Friedreich ataxia is a rare genetic autosomal recessive disease that damages the nervous system and causes movement problems. The disease is named after the German physician Nikolaus Friedreich, who was the first to describe it in the 1860s. It usually begins in childhood, typically between the ages of 5 and 15, and worsens with age. The condition causes the degeneration of nerve tissue in the spinal cord, especially in the sensory neurons that direct muscle movement of the arms and legs.
The disease involves deficiencies in the protein called frataxin. The protein has homologues in both eukaryotes and prokaryotes, but its function is still unresolved. In a recent “Paper of the Week” in The Journal of Biological Chemistry, a team led by Elena Hidalgo at the Universitat Pompeu Fabra in Spain identified a frataxin homologue in the mitochondria of fission yeast. The investigators found that cells missing the gene for the protein were sensitive to growth under aerobic conditions, had increased levels of total iron, showed signs of oxidative stress and consumed less oxygen compared to wild-type cells. These signs closely mimic the problems associated with reduced frataxin levels in cells from Friedreich ataxia patients. Proteomic analysis showed that when cells were missing the frataxin homologue iron in the cytosol was less readily available, causing the activation of a regulator of the iron-starvation gene expression program.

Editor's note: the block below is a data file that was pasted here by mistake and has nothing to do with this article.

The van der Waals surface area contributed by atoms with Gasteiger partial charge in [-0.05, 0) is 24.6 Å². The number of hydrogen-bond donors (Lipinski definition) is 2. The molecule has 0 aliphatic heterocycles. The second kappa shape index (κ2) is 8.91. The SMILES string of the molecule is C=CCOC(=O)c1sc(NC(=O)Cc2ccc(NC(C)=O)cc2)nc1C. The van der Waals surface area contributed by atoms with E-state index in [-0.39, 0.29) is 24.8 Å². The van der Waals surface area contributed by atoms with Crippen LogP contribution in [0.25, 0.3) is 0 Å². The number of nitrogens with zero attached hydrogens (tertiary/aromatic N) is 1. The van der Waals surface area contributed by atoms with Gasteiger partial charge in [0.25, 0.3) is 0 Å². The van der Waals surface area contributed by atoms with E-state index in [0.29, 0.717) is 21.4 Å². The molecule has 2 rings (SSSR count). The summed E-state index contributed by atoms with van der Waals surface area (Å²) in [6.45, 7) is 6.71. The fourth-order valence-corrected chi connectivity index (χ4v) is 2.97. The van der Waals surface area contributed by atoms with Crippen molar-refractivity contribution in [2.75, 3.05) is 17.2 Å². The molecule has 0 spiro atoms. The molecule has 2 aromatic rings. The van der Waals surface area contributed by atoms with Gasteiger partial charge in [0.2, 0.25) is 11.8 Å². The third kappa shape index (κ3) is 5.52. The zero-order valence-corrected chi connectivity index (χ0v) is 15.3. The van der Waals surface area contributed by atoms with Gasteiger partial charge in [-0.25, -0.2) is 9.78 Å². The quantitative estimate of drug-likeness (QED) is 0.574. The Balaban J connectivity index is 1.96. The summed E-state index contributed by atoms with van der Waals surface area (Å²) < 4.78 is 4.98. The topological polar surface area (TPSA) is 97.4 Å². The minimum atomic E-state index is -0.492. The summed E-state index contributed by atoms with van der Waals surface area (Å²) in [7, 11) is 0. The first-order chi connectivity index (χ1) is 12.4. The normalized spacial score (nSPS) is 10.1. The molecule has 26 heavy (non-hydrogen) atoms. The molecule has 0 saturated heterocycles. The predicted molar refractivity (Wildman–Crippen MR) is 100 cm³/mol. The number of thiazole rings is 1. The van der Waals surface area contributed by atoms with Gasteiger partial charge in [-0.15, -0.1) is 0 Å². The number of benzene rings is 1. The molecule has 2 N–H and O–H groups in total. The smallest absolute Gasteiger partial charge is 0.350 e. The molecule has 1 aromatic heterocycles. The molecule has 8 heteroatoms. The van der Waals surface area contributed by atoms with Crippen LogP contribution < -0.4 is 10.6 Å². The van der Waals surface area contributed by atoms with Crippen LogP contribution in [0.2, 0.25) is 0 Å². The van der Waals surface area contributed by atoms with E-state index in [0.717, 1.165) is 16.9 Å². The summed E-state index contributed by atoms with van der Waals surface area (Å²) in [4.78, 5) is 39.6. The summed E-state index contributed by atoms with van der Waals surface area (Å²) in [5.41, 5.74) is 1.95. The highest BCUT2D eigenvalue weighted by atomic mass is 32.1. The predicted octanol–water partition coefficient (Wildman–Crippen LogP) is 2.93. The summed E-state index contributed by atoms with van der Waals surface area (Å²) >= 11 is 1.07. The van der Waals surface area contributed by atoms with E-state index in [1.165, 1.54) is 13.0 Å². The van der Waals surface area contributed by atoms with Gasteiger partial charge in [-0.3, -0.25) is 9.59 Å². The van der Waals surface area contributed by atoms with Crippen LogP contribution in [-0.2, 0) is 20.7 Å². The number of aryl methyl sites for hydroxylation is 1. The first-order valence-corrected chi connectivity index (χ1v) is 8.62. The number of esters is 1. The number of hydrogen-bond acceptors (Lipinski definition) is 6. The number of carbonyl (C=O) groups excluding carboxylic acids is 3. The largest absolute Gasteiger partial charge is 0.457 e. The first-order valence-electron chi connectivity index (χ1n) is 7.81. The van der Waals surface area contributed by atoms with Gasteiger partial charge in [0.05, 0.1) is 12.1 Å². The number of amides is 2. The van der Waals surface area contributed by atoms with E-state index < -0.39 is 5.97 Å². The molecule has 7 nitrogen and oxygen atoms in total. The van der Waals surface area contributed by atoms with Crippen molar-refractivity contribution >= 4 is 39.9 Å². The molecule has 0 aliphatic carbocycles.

The data suggest that the frataxin homologue is important for iron and reactive oxygen species homeostasis. The investigators say their strain of fission yeast missing the frataxin homologue will make a new model for studying the molecular basis for Friedreich ataxia.
To hear a podcast discussion about this paper with Hidalgo, go to www.jbc.org/site/podcast/2012 or find the JBC podcast site on iTunes.
Rajendrani Mukhopadhyay (firstname.lastname@example.org) is the senior science writer for ASBMB Today and the technical editor for The Journal of Biological Chemistry. Follow her on Twitter (www.twitter.com/rajmukhop), and read her ASBMB Today blog, Wild Types.